Descriptions of the Jyllands-Posten Muhammad cartoons

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Below are descriptions, explanations for Danish cultural references and English translations of Danish and Persian captions for the Jyllands-Posten Muhammad cartoons (see image) that were the center of the Jyllands-Posten Muhammad cartoons controversy. Clockwise from the top left-hand corner:

The controversial cartoons of Muhammad, as they were first published in Jyllands-Posten in September 2005 (English version).
  • On a blue background, the caricaturized version of journalist and writer Kåre Bluitgen, wearing a turban with the proverbial orange dropping into it, with the inscription "Publicity stunt". In his hand is a child's stick drawing of Muhammad. The proverb "an orange in the turban" is a Danish expression (originating in the play Aladdin by Danish poet and playwright Adam Gottlob Oehlenschläger) meaning "a stroke of luck": here, the added publicity for his book.
  • The Islamic star and crescent merged with the face of Muhammad; his right eye is the star, the crescent surrounds his beard and face.
  • Muhammad with a bomb in his turban, with a lit fuse and the Islamic creed (shahadah) written on the bomb.
  • A gentle styled caricature of Muhammad wearing loose pants with his arms tucked in the sleeves of a type of loose fitting tunic. His outfit is likely a salwar kameez. A glowing crescent around his turban suggests a halo or possibly a pair of horns.
  • A schematic stick drawing of five almost identical figures. Each of them resembles a headscarf seen from the side and has a Star of David and a crescent where the face should be. A poem on oppression of women is attached to the cartoon: "Profet! Med kuk og knald i låget som holder kvinder under åget!", which could be translated as: "Prophet, you crazy bloke! Keeping women under yoke!" The poem is in the form of a grook, short, aphoristic poems created by Danish poet and scientist Piet Hein.
  • Muhammad with a walking stick seemingly on a desert trek, with the sun on the left, low on the horizon. He has a concerned expression on his face. He is leading by rope a donkey or mule behind him that is carrying a burden.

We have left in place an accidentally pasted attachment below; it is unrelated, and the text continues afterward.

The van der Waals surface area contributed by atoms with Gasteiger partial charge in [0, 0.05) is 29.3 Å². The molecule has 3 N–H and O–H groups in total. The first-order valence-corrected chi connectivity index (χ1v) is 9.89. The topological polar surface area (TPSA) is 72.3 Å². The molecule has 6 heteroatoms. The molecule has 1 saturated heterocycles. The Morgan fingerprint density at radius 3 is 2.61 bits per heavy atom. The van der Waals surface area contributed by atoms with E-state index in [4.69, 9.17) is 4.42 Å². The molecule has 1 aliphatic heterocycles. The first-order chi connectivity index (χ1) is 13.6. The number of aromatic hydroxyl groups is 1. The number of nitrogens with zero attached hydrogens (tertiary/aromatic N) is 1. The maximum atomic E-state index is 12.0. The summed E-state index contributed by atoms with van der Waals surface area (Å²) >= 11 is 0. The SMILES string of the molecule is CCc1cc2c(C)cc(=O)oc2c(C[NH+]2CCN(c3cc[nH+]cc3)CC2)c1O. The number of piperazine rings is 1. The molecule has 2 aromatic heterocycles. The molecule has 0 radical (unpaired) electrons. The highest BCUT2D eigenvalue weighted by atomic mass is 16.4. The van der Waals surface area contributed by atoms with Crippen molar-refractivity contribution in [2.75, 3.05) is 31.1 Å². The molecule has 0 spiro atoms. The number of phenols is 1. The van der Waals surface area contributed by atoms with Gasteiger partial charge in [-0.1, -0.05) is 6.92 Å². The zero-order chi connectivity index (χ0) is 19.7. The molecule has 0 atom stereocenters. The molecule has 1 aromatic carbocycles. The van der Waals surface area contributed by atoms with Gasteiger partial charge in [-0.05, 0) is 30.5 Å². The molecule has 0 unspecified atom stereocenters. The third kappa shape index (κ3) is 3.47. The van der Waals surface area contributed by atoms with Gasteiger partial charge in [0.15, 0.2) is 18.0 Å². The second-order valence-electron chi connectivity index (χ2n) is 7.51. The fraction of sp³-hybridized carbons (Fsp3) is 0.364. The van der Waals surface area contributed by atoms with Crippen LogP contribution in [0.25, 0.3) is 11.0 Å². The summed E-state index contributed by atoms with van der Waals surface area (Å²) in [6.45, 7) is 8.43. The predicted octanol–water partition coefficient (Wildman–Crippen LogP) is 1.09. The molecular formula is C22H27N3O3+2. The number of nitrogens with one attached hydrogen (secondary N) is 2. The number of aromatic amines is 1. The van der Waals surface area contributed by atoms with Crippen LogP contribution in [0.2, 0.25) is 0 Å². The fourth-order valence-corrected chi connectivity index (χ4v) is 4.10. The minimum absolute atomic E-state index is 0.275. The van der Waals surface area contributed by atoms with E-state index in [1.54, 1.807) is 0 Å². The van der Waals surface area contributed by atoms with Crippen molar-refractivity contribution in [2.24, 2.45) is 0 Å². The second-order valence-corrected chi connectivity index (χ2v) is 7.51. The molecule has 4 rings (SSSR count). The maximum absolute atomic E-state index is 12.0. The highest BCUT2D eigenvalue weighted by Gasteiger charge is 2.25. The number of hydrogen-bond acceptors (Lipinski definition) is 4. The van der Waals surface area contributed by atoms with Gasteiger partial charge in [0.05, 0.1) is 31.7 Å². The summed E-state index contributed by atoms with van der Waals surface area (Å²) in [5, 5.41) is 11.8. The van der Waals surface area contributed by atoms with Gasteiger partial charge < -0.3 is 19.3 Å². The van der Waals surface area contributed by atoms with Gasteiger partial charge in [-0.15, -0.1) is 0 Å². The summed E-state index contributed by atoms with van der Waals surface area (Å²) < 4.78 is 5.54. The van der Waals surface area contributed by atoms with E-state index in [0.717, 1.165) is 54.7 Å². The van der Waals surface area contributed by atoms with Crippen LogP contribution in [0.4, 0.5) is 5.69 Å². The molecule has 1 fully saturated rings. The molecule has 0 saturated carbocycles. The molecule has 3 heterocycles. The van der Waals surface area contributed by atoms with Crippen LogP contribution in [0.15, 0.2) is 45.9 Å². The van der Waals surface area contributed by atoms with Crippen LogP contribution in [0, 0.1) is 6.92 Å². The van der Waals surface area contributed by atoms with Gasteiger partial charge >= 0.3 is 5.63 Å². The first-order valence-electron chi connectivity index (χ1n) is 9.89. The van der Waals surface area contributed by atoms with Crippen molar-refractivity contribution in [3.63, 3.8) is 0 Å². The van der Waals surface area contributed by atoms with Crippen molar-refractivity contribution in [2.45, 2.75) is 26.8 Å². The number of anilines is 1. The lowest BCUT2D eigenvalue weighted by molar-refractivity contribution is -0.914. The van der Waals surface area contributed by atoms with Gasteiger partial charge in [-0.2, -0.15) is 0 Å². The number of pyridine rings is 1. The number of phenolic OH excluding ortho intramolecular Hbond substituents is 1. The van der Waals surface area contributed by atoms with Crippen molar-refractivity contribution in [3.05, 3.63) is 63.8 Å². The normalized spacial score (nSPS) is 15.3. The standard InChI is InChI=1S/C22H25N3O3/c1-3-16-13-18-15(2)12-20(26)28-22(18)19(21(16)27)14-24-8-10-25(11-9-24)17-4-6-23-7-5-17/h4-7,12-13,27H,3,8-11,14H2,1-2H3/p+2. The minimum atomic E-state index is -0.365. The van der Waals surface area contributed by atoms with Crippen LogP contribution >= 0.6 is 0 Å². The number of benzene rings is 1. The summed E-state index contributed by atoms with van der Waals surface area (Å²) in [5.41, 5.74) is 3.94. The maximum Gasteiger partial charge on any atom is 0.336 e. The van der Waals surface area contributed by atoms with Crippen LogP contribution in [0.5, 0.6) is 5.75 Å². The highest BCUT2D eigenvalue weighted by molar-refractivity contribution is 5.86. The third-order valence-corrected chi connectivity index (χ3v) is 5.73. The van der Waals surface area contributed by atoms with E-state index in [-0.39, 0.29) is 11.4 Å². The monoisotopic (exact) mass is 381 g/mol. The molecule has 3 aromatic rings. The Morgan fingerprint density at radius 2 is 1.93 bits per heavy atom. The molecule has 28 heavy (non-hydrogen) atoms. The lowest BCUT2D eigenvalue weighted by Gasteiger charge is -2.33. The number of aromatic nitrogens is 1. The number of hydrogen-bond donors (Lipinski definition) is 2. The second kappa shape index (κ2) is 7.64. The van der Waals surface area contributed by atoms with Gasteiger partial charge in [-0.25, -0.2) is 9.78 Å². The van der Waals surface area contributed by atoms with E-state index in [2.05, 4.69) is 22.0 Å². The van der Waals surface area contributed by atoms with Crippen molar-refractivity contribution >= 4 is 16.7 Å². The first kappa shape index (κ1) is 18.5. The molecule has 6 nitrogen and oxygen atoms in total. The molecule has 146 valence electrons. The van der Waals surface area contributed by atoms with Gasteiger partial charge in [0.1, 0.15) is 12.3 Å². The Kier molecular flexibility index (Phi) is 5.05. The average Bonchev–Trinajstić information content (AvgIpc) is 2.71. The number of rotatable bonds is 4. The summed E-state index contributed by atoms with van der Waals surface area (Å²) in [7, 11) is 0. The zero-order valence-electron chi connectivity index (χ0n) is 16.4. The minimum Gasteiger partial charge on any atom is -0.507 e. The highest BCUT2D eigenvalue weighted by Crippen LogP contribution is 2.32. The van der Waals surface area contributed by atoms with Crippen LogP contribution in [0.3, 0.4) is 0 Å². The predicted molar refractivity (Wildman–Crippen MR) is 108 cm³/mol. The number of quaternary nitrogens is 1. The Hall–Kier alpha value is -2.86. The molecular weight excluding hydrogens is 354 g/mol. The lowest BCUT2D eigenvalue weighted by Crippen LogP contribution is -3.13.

• A nervous caricaturist at work, sweating profusely, looks over his shoulder and partially hides what he's doing with his left arm as he shakily draws the portrait of a bearded keffiyeh-wearing man, labelled "MOHAMMED". There is but one light on in the room he is in and it only shines from directly above his head covering only the drawing he works on.
  • This drawing pictures a scene in an oriental palace. Two angry Muslims charge forward one holding a scimitar, the other holding a bomb and possibly carrying a rifle or scimitar on his back, while their leader (presumably Muhammad) addresses them with: "Rolig, venner, når alt kommer til alt er det jo bare en tegning lavet af en vantro sønderjyde", referring to a drawing in his hand. In English, his words are: "Relax, friends, at the end of the day, it's just a drawing by a 'South Jutlander' infidel".
  • A 7th grade Middle-Eastern looking boy in front of a blackboard. Sticking out his tongue, he points to a Persian passage written on the board with chalk, which translates into "The editorial team of Jyllands-Posten is a bunch of reactionary provocateurs". The boy is labelled "Mohammed, Valby school, 7.A", implying that he is a second-generation child of immigrants to Denmark rather than the founder of Islam. On his shirt is written "FREM" and then in a new line "-TIDEN". Fremtiden means the future, but Frem (forward) is also the name of a Valby football team whose uniforms resemble the boy's shirt. The cartoonist who drew this particular cartoon was the first to receive death threats and left his home in Valby.[1]
  • Muhammad wearing an imamah (turban) and prepared for battle, with a kilij in his hand and likely a scimitar tucked in a shoulder strap scabbard behind him. He is flanked by two women in niqabs, having only their wide open eyes visible through band shaped eye openings while an equivalently sized band shaped black bar censors his eyes as though it was cut from one of the niqabs. His face is quite obscured by a thick grey beard and bushy eyebrows.
  • Muhammad, dressed like a mullah, stands on a cloud as if in Heaven, greeting freshly arrived dead suicide bombers with "Stop Stop vi er løbet tør for Jomfruer!" Translated in English: "Stop, stop, we have run out of virgins!", an allusion to the reward of seventy two virgins promised to Islamic martyrs (known as Shahid).

And in the centre:

  • A police line-up of seven people wearing turbans, with the witness saying: "Hm... jeg kan ikke lige genkende ham" ("Hm... I can't really recognise him"). Not all people in the line-up are immediately identifiable. They are: (1) A generic Hippie, (2) right-wing politician Pia Kjærsgaard, (3) possibly Jesus, (4) possibly Buddha, (5) possibly Muhammad, (6) generic Indian guru or possibly Danish stand-up comedian Omar Marzouk, and (7) journalist and writer Kåre Bluitgen, carrying a sign saying: "Kåres PR, ring og få et tilbud" ("Kåre's public relations, call and get an offer").

References[edit]

  1. ^ [1]